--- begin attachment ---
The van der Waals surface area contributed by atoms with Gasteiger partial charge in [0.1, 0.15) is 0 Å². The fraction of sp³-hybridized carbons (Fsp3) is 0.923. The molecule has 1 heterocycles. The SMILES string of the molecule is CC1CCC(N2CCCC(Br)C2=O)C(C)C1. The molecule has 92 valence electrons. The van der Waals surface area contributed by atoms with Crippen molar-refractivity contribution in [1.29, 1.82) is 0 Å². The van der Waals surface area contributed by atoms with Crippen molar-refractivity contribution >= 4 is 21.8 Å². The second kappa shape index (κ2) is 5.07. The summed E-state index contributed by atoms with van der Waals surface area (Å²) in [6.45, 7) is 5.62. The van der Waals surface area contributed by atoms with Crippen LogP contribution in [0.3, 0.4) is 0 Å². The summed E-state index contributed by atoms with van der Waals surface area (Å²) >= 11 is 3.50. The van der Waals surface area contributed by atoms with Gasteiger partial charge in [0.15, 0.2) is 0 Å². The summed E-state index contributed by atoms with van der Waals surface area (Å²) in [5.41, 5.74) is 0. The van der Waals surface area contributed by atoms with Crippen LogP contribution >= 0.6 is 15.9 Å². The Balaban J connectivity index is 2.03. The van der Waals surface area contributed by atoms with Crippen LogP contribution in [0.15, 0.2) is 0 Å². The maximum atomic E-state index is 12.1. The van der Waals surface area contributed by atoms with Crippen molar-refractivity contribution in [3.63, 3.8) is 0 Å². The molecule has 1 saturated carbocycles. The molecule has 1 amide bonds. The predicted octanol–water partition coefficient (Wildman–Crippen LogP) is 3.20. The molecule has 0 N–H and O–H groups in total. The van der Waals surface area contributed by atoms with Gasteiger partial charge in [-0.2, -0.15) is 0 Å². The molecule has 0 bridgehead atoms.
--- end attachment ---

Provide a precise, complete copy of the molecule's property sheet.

The van der Waals surface area contributed by atoms with Gasteiger partial charge in [0.1, 0.15) is 0 Å². The fraction of sp³-hybridized carbons (Fsp3) is 0.923. The molecule has 1 heterocycles. The SMILES string of the molecule is CC1CCC(N2CCCC(Br)C2=O)C(C)C1. The molecule has 92 valence electrons. The van der Waals surface area contributed by atoms with Crippen molar-refractivity contribution in [1.29, 1.82) is 0 Å². The van der Waals surface area contributed by atoms with Crippen molar-refractivity contribution >= 4 is 21.8 Å². The second kappa shape index (κ2) is 5.07. The summed E-state index contributed by atoms with van der Waals surface area (Å²) in [6.45, 7) is 5.62. The van der Waals surface area contributed by atoms with Crippen LogP contribution in [0.3, 0.4) is 0 Å². The summed E-state index contributed by atoms with van der Waals surface area (Å²) >= 11 is 3.50. The van der Waals surface area contributed by atoms with Gasteiger partial charge in [0.15, 0.2) is 0 Å². The summed E-state index contributed by atoms with van der Waals surface area (Å²) in [5.41, 5.74) is 0. The van der Waals surface area contributed by atoms with Crippen LogP contribution >= 0.6 is 15.9 Å². The Balaban J connectivity index is 2.03. The van der Waals surface area contributed by atoms with Crippen LogP contribution in [0.15, 0.2) is 0 Å². The maximum atomic E-state index is 12.1. The van der Waals surface area contributed by atoms with Crippen molar-refractivity contribution in [3.63, 3.8) is 0 Å². The molecule has 1 saturated carbocycles. The molecule has 1 amide bonds. The predicted octanol–water partition coefficient (Wildman–Crippen LogP) is 3.20. The molecule has 0 N–H and O–H groups in total. The van der Waals surface area contributed by atoms with Gasteiger partial charge in [-0.2, -0.15) is 0 Å². The molecule has 0 bridgehead atoms.